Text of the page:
With the arrival of cigarettes during World War II, smoking the water pipe briefly became less popular. But the late 1990s marked the revival of nargile. Nowadays, you’ll notice young adults, both men and women alike, enjoying its calming vapors.

[…]

 

EXOTIC HOOKAHS: CITRUS HOOKAH


 

THE LEBANESE WILL STOP SMOKING?, INDEPENDENT, 10/03/2013

 

[…]

He quotes a 19th century writer called Jessup: “Do the Syrian people all smoke? Almost all of them. They speak of it as ‘drinking a pipe, drinking a cigar’ and you would think that they look upon tobacco as being as necessary to them as water. Old and young men, women and even children smoke, smoke while they work or rest…They even measure time by their pipes so that if you ask the distance to a point in a journey, the answer very likely will be, it is two, or three, or five pipes distant…The Orientals [sic] spend so much time smoking that someone has said ‘the Moslims [sic] came into power with the Koran in one hand, and the sword in the other, but will go out with the Koran in one hand and the pipe in the other!’”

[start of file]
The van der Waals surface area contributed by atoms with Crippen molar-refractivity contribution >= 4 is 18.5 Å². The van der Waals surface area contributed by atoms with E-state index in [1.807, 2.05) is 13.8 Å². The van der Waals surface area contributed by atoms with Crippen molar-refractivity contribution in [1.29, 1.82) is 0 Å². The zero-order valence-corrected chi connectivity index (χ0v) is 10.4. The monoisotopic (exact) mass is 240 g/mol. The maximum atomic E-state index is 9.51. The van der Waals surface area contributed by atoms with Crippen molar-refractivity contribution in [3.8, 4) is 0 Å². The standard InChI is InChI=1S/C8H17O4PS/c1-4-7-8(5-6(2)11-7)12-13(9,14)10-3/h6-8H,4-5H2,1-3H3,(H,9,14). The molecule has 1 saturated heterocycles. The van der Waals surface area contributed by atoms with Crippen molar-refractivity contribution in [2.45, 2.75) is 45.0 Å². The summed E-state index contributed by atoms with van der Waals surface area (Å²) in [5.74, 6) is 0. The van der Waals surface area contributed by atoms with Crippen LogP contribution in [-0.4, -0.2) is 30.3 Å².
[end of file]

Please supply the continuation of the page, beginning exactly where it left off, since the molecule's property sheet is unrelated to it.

Lebanon, back in those days, was part of Syria and one of Tripoli’s major exports was tobacco (along with soap, silk, sponges and citrus fruits). Tobacco, according to Christian, was incorporated into courtship and wedding rituals, a suitor being expected to present lots of sugar, coffee and tobacco to the bride’s father, conforming to a popular Islamic notion of fertility and plenty. “The quality and price of tobacco as well as the nargile functioned as a social marker distinguishing the owner,” he writes.